The apm daemon *should* be able to figure out the difference between
which mode the system is in, without requiring a recompilation of the
Comment 3 Bernhard Rosenkraenzer 1999-11-11 10:51:59 EST
Get the apmd package from Raw Hide (3.0beta9-4) - and make sure to add
-u to ADDPARAMS in /etc/sysconfig/console if your system clock is set
to UTC.
Comment 4 Joe Harrington 1999-11-23 12:12:59 EST
Please REOPEN this bug.  Sorry, it isn't quite fixed, even in Raw Hide's
apmd-3.0beta9-4, and there are numerous documentation issues that have
contributed to the pain of solving this problem.

I'm on a Toshiba Tecra 8000 in EST (UTC-5:00).  I set the UTC variable in
/etc/sysconfig/clock to true, false, yes, and no, and either did or didn't
include a -u in the ADDPARAMS variable of /etc/sysconfig/apmd.  I tested all 8
permutations.  After saving the files each time, I did:

/etc/rc.d/init.d/apmd restart ; rdate -s ntp1 ; setclock ; date

Then I suspended and restarted twice, repeating the "date" command many times in
succession during the restarts and watching the syslog messages.  In each case,
the time came back set to an initial value and was then advanced 5 hours.
Sometimes this was done incorrectly, and frequently it was done against the
instructions of the files.

Here's the truth table.

clock	apmd	initial	final
yes	-u	-5 hr	correct
true	-u	correct	+5 hr
no	-u	-5 hr	correct
false	-u	-5 hr	correct
yes		-5 hr	correct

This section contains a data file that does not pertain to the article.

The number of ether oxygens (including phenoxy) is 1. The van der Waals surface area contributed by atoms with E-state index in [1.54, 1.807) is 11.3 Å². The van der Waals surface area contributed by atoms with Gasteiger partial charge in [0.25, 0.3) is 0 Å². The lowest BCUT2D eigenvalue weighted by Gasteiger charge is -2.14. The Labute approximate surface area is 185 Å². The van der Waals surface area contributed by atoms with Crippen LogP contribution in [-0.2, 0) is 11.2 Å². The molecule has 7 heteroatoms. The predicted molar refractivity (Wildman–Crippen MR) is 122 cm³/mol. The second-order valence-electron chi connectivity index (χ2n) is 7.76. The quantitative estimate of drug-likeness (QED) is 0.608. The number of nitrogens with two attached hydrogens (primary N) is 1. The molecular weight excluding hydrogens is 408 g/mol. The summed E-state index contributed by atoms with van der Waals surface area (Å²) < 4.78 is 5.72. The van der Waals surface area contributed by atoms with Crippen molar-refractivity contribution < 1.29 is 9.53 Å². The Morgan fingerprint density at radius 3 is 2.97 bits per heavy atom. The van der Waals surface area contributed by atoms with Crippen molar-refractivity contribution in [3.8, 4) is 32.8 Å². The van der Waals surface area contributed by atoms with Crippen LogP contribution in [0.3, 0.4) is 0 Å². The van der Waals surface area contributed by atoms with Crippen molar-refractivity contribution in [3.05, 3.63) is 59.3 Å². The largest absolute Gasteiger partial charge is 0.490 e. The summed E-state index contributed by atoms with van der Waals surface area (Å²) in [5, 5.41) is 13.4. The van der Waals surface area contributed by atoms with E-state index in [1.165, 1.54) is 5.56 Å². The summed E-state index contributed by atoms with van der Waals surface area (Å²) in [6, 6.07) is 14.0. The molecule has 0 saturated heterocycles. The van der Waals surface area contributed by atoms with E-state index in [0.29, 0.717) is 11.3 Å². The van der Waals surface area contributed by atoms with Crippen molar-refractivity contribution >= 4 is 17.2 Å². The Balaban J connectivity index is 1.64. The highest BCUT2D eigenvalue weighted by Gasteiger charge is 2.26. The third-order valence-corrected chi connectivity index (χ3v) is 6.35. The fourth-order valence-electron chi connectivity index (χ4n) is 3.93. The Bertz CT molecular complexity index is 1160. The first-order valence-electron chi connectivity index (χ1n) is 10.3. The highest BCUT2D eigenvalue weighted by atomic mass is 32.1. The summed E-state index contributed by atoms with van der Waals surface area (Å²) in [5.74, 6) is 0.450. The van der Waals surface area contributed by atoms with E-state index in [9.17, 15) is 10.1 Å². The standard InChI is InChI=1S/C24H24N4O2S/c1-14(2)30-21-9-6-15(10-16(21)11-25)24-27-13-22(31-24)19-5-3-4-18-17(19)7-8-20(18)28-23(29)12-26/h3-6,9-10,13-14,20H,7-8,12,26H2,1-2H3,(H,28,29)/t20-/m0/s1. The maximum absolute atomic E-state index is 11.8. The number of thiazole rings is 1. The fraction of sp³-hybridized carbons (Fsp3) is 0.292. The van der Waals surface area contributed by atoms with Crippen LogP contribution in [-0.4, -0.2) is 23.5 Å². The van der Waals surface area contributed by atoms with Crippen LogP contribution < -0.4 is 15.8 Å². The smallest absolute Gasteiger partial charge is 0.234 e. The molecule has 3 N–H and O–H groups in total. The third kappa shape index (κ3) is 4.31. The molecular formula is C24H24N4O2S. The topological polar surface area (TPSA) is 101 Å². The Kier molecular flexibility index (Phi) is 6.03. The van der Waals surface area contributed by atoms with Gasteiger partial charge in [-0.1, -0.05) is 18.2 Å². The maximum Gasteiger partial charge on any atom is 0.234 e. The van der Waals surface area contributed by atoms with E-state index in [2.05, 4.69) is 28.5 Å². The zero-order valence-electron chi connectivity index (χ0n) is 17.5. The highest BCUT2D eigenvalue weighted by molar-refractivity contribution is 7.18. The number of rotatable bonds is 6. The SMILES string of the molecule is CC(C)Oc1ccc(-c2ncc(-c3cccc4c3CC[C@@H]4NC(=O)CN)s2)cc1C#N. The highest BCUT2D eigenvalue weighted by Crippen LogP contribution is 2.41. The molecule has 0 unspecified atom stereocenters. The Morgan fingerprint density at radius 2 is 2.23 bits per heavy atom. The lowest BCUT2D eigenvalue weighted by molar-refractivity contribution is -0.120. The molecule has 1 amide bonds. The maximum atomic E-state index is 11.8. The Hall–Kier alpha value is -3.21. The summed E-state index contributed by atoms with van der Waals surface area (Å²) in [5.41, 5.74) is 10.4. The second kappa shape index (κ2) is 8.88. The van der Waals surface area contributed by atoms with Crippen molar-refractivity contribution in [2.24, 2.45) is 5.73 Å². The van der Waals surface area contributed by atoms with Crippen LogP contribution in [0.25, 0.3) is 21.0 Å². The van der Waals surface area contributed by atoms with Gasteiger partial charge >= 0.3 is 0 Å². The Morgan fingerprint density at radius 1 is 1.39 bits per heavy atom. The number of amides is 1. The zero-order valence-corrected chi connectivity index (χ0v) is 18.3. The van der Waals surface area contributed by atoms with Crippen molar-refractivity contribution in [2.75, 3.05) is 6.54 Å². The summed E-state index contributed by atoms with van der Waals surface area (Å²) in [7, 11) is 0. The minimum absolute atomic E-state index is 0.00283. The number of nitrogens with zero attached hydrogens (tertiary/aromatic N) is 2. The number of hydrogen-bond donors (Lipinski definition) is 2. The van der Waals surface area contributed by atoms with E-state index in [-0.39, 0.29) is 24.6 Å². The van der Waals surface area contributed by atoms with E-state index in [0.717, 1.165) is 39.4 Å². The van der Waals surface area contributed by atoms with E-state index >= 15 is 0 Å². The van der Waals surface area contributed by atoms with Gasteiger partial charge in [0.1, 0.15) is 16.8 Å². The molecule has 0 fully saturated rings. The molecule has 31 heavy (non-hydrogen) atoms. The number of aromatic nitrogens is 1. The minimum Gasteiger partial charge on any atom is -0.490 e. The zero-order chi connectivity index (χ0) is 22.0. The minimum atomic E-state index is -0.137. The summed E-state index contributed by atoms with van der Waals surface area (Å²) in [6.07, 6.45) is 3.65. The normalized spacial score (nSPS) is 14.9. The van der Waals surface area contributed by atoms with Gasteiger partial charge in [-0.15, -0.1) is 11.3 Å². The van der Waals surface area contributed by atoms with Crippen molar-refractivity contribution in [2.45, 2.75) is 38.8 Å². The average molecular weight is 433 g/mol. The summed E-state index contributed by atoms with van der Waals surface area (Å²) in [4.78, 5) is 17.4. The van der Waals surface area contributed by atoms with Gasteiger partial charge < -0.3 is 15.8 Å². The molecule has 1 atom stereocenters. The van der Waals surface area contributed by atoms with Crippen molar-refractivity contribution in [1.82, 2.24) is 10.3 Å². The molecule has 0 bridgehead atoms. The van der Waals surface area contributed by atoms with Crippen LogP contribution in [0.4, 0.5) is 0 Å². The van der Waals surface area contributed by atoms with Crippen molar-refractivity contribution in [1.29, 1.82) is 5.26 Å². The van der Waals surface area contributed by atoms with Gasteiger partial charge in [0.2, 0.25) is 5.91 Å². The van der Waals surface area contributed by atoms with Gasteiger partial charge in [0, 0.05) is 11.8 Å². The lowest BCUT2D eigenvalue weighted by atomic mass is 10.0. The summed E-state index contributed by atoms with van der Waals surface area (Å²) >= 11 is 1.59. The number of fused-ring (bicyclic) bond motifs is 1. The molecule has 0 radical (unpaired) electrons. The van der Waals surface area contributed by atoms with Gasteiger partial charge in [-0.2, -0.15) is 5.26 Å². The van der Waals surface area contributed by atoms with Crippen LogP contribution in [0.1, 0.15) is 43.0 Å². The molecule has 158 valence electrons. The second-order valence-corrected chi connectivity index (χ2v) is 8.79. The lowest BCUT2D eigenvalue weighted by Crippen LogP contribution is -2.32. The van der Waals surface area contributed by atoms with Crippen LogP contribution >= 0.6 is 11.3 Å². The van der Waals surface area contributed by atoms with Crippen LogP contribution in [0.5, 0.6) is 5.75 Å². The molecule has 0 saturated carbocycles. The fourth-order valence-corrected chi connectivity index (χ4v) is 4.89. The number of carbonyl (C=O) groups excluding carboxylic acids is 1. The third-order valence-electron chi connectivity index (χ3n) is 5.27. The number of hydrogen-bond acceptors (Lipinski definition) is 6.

true		correct	+5 hr
no		-5 hr	correct
false		-5 hr	correct

BUG 1: If the UTC variable in /etc/sysconfig/clock is set to true, the behavior
is incorrect.  Unfortunately, this is the value that timeconfig sets it to,
rather than yes.

FIX 1: timeconfig should set it to yes, not true, and everyone reading the file
should understand both true and yes.  Document the favored value to use in the
timeconfig and sysconfig man pages.  Document the format of the
/etc/sysconfig/clock file either on its own page or in timeconfig or sysconfig's
pages.  Currently its format is undocumented in the reference pages.

BUG 2: The -u command line option to apmd, documented under comments of the
ADDPARAMS variable of /etc/sysconfig/apmd, is completely ignored.

FIX 2: The man page says the option is ignored.  However, it also says the
hardware clock is in UTC, which may be incorrect.  The man page should be
updated.  The /etc/sysconfig/apmd file should have reference to -u removed.
The lines in /etc/rc.d/init.d/apmd that ensure the -u option is set if UTC is
set in /etc/sysconfig/clock, are not effective as they set a variable that is
never referred to.

The man pages for timeconfig, settime, and apmd refer to a program clock(8),
which doesn't exist and neither does its man page.  The correct reference and
program are "hwclock".  The man page for hwclock says it is the man page for
clock(8).  The man page for apmd doesn't give a section number after referring
to hwclock.  The man page for setclock doesn't name a program for reading the
hardware clock, but should name hwclock and state its function.

After all of this, there is still another problem.  If I suspend with apm -s or
by holding the power button in for 1 second (configured in the BIOS to suspend),
things work fine if I'm configured with one of the methods that work above.
However, this laptop has an emergency suspend when the battery runs out.  When
there is no power in the main batteries, it suspends and switches to a backup
battery that keeps the system alive for 8 hours in suspend mode only.  Resuming
from one of these suspends causes the clock to lose 5 hours and not get it back.